My name is Sam Vaknin, I am the author of Malignant Self-Love, Narcissism Revisited.
Can pathological malignant narcissism be acquired? Can it be learned? Can it be provoked by certain well-defined situations?
Robert B. Millman is a professor of psychiatry at New York Hospital & Cornell Medical School, and he thinks the answer is yes. He proposes to reverse the accepted chronology according to him.
Pathological narcissism can be induced in adulthood by celebrity, wealth and fame. The victims of what he calls acquired situational narcissism are billionaire tycoons, movie stars, renowned authors, politicians and other authority figures. They develop grandiose fantasies, they lose their erstwhile ability to empathize, they react with rage to slides both real and imagined, and in general they act like textbook narcissists.
But is the occurrence of acquired situational narcissism inevitable? Is it universal? Or are only certain celebrities prone to it? It is likely that acquired situational narcissism is merely an amplification and manifestation of earlier narcissistic conduct, traits, style and tendencies?
Narcissists with acquired situational narcissism may have already had a narcissistic personality and have acquired it long before it erupted. Being famous, powerful or rich, only legitimized and conferred immunity from social sanction on the unbridled expression of a pre-existing narcissistic disorder.
Indeed, narcissists tend to gravitate to specific professions and settings which guarantee them access to fame, celebrity, power and wealth. We are likely to find narcissists in clusters in certain professions.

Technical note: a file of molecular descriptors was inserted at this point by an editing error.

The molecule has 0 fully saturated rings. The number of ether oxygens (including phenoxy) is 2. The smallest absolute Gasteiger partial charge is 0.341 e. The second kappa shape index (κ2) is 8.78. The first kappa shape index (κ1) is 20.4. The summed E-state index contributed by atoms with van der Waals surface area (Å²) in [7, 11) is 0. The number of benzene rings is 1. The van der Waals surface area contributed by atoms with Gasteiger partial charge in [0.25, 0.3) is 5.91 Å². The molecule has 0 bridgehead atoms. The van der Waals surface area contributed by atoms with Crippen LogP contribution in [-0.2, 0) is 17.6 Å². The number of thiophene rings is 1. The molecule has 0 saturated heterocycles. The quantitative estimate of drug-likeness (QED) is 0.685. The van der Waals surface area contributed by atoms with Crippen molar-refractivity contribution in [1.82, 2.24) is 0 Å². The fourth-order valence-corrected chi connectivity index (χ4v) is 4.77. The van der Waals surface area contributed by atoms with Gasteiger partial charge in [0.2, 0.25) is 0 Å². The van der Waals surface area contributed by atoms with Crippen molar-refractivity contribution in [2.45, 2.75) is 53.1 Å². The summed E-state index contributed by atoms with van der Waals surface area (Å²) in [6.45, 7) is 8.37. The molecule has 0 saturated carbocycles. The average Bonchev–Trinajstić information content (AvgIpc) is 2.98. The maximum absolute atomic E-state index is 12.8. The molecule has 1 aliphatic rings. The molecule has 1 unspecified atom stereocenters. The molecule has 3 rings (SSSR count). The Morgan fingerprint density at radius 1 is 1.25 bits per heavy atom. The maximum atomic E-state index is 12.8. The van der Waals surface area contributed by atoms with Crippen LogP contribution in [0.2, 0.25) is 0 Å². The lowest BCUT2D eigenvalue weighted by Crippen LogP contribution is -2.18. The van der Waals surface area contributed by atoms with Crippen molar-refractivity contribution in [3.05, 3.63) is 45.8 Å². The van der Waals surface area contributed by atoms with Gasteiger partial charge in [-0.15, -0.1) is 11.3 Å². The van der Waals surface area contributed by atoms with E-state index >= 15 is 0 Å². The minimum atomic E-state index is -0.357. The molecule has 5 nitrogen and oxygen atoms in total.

As Meman correctly notes, the celebrity's life is abnormal. The adulation is often justified and plentiful. The feedback is biased and filtered. Criticism is muted and belated.
Social control is either lacking or excessive and vitriolic. Such vicissitudinal existence is not conducive to mental health, even in the most balanced person, let alone in a person with narcissistic personality disorder.
The confluence of a person's narcissistic predisposition gives rise to acquired situational narcissism. Acquired situational narcissism borrows elements from both a classic narcissistic personality disorder, which is ingrained or pervasive, and from transient or reactive narcissism, first proposed by Lisa Ronenstam in 1996.
Celebrities are therefore unlikely to heal once their fame or wealth or might are gone. Instead, their basic narcissism merely changes form, continues elevated, as insidious as ever, but modified by life's ups and downs.
In a way, all narcissistic disturbances are acquired. Patients acquire their pathological narcissism from abusive or overbearing parents, from peers, and from role models. Narcissism is a defense mechanism designed to fend off hurt and danger brought on by circumstances.
One of these circumstances is celebrity, the fame. When the circumstances are beyond a person's control, whether they are positive or negative, they might provoke a narcissistic defense, and in the extreme case narcissistic personality disorder, full-fledged, pernicious, and destructive.